But why complicate?
Just know that you are above and beyond all things and thoughts.
What you want to be, you are it already.
Just keep it in mind.
Q: I hear you saying it, but I cannot believe.
M: I was in the same position myself.
But I trusted my Guru and he proved right.
Trust me, if you can.
Keep in mind what I tell you: desire nothing, for you lack nothing.
The very seeking prevents you from finding.
Q: You seem to be so very indifferent to everything!
M: I am not indifferent, I am impartial.
I give no preference to the me and the mine.
A basket of earth and a basket of jewels are both unwanted.
Life and death are all the same to me.
Q: Impartiality makes you indifferent.
M: On the contrary, compassion and love are my very core.
Void of all predilections, I am free to love.
Q: Buddha said that the idea of enlightenment is extremely important.
Most people go through their lives not even knowing that there is such a thing as enlightenment, leave alone the striving for it.
Once they have heard of it, a seed was sown which cannot die.
Therefore, he would send his bhikhus to preach ceaselessly for eight months every year.
M: 'One can give food, clothes, shelter, knowledge, affection, but the highest gift is the gospel of enlightenment', my Guru used to say.
You are right, enlightenment is the highest good.
Once you have it, nobody can take it away from you.
Q: If you would talk like this in the West, people would take you for mad.
M: Of course, they would!
To the ignorant all that they can not understand is madness.
What of it?
Let them be as they are.
I am as I am, for no merit of mine and they are as they are, for no fault of theirs.
The Supreme Reality manifests itself in innumerable ways.
Infinite in number are its names and shapes.
All arise, all merge in the same ocean, the source of all is one.
Looking for causes and results is but the pastime of the mind.
What is, is lovable.
Love is not a result, it is the very ground of being.
Wherever you go, you will find being, consciousness and love.
Why and what for make preferences?
Q: When by natural causes thousands and millions of lives are extinguished (as it happens in floods and earthquakes), I do not grieve.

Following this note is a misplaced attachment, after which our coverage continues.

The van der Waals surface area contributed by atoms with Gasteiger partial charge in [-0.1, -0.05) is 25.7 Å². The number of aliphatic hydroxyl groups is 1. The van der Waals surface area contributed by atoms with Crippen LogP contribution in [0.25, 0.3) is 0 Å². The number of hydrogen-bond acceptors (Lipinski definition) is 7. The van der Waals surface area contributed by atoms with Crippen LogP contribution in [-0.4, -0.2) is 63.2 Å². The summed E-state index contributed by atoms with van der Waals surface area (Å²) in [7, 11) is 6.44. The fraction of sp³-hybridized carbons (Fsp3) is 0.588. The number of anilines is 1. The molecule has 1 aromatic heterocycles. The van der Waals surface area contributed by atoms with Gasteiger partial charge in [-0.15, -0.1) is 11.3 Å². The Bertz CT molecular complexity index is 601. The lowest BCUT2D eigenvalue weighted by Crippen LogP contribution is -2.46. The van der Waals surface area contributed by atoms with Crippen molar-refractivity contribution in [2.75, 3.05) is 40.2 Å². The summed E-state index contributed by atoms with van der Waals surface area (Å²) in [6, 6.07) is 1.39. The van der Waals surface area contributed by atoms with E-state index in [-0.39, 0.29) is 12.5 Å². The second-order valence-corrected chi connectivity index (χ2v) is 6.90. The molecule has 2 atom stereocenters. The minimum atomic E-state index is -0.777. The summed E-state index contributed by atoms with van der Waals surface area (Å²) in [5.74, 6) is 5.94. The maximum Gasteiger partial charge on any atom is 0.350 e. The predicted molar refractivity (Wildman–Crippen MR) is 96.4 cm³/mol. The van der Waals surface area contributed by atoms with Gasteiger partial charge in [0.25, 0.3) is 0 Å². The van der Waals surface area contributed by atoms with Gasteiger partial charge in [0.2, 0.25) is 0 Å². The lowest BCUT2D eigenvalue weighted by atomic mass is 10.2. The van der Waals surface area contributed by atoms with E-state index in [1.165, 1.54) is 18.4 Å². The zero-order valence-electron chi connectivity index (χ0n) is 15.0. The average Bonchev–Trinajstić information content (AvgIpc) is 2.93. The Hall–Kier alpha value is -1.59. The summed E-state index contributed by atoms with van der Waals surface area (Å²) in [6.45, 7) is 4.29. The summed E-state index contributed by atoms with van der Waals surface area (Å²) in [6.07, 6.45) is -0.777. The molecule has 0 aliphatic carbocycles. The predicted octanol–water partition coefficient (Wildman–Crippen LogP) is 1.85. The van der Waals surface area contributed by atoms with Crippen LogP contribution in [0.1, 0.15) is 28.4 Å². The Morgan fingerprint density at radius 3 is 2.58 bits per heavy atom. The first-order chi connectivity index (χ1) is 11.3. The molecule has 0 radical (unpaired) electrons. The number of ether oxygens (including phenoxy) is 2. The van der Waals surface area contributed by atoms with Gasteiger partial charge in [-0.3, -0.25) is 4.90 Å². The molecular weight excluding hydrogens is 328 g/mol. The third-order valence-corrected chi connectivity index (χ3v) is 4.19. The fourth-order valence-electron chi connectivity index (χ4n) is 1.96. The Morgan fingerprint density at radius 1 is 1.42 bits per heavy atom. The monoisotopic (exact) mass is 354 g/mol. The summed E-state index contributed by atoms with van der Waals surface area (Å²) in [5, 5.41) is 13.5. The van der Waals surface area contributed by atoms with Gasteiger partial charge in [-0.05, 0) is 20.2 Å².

But when one man dies at the hand of man, I grieve extremely.
The inevitable has its own majesty, but killing is avoidable and, therefore, ugly and altogether horrible.
M: All happens as it happens.
Calamities, whether natural or man-made, happen, and there is no need to feel horrified.
Q: How can anything be without cause?
M: In every event the entire universe is reflected.
The ultimate cause is untraceable.
The very idea of causation is only a way of thinking and speaking.
We cannot imagine, uncaused emergence.
This, however, does not prove the existence of causation.
Q: Nature is mindless, hence irresponsible.
But man has a mind.
Why is it so perverse?
M: The causes of perversity are also natural -- heredity, environment and so on.
You are too quick to condemn.
Do not worry about others.
Deal with your own mind first.
When you realise that your mind too is a part of nature, the duality will cease.
Q: There is some mystery in it which I cannot fathom.
How can the mind be a part of nature?
M: Because nature is in the mind; without the mind where is nature?
Q: If nature is in the mind and the mind is my own, I should be able to control nature, which is not really the case.
Forces beyond my control determine my behaviour.
M: Develop the witness attitude and you will find in your own experience that detachment brings control.
The state of witnessing is full of power, there is nothing passive about it.